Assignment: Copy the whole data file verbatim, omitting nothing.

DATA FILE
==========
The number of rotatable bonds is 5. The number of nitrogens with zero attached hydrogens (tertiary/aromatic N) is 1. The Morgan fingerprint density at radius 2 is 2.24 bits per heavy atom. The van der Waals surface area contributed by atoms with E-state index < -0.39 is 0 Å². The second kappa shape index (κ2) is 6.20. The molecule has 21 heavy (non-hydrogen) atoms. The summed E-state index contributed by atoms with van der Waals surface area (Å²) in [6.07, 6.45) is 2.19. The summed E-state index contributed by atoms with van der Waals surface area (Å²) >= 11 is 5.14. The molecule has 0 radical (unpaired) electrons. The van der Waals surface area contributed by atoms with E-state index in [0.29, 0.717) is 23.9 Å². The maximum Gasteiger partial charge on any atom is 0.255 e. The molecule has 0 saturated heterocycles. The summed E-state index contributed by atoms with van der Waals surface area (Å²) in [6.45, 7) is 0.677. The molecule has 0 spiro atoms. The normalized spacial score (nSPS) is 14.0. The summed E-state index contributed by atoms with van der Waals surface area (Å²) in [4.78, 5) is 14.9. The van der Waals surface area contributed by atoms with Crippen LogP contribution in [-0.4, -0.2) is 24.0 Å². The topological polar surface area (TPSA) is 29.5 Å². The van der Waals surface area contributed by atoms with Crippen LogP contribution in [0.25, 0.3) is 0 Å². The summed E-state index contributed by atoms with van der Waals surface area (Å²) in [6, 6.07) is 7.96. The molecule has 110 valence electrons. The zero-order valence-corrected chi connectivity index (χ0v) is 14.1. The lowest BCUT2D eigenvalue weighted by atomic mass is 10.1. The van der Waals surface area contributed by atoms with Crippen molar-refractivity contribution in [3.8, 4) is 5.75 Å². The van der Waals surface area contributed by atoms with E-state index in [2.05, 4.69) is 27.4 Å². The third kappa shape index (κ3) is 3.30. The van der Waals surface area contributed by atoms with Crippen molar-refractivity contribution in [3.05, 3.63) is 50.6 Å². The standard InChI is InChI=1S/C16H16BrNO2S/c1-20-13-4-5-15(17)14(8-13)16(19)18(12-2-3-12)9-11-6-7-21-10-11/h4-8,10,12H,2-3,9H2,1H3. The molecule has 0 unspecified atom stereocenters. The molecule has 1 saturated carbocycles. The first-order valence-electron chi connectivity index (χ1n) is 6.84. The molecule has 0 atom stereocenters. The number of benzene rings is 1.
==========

The number of rotatable bonds is 5. The number of nitrogens with zero attached hydrogens (tertiary/aromatic N) is 1. The Morgan fingerprint density at radius 2 is 2.24 bits per heavy atom. The van der Waals surface area contributed by atoms with E-state index < -0.39 is 0 Å². The second kappa shape index (κ2) is 6.20. The molecule has 21 heavy (non-hydrogen) atoms. The summed E-state index contributed by atoms with van der Waals surface area (Å²) in [6.07, 6.45) is 2.19. The summed E-state index contributed by atoms with van der Waals surface area (Å²) >= 11 is 5.14. The molecule has 0 radical (unpaired) electrons. The van der Waals surface area contributed by atoms with E-state index in [0.29, 0.717) is 23.9 Å². The maximum Gasteiger partial charge on any atom is 0.255 e. The molecule has 0 saturated heterocycles. The summed E-state index contributed by atoms with van der Waals surface area (Å²) in [6.45, 7) is 0.677. The molecule has 0 spiro atoms. The normalized spacial score (nSPS) is 14.0. The summed E-state index contributed by atoms with van der Waals surface area (Å²) in [4.78, 5) is 14.9. The van der Waals surface area contributed by atoms with Crippen LogP contribution in [-0.4, -0.2) is 24.0 Å². The topological polar surface area (TPSA) is 29.5 Å². The van der Waals surface area contributed by atoms with Crippen LogP contribution in [0.25, 0.3) is 0 Å². The summed E-state index contributed by atoms with van der Waals surface area (Å²) in [6, 6.07) is 7.96. The molecule has 110 valence electrons. The zero-order valence-corrected chi connectivity index (χ0v) is 14.1. The lowest BCUT2D eigenvalue weighted by atomic mass is 10.1. The van der Waals surface area contributed by atoms with Crippen molar-refractivity contribution in [3.8, 4) is 5.75 Å². The van der Waals surface area contributed by atoms with E-state index in [2.05, 4.69) is 27.4 Å². The third kappa shape index (κ3) is 3.30. The van der Waals surface area contributed by atoms with Crippen molar-refractivity contribution in [3.05, 3.63) is 50.6 Å². The standard InChI is InChI=1S/C16H16BrNO2S/c1-20-13-4-5-15(17)14(8-13)16(19)18(12-2-3-12)9-11-6-7-21-10-11/h4-8,10,12H,2-3,9H2,1H3. The molecule has 0 unspecified atom stereocenters. The molecule has 1 saturated carbocycles. The first-order valence-electron chi connectivity index (χ1n) is 6.84. The molecule has 0 atom stereocenters. The number of benzene rings is 1.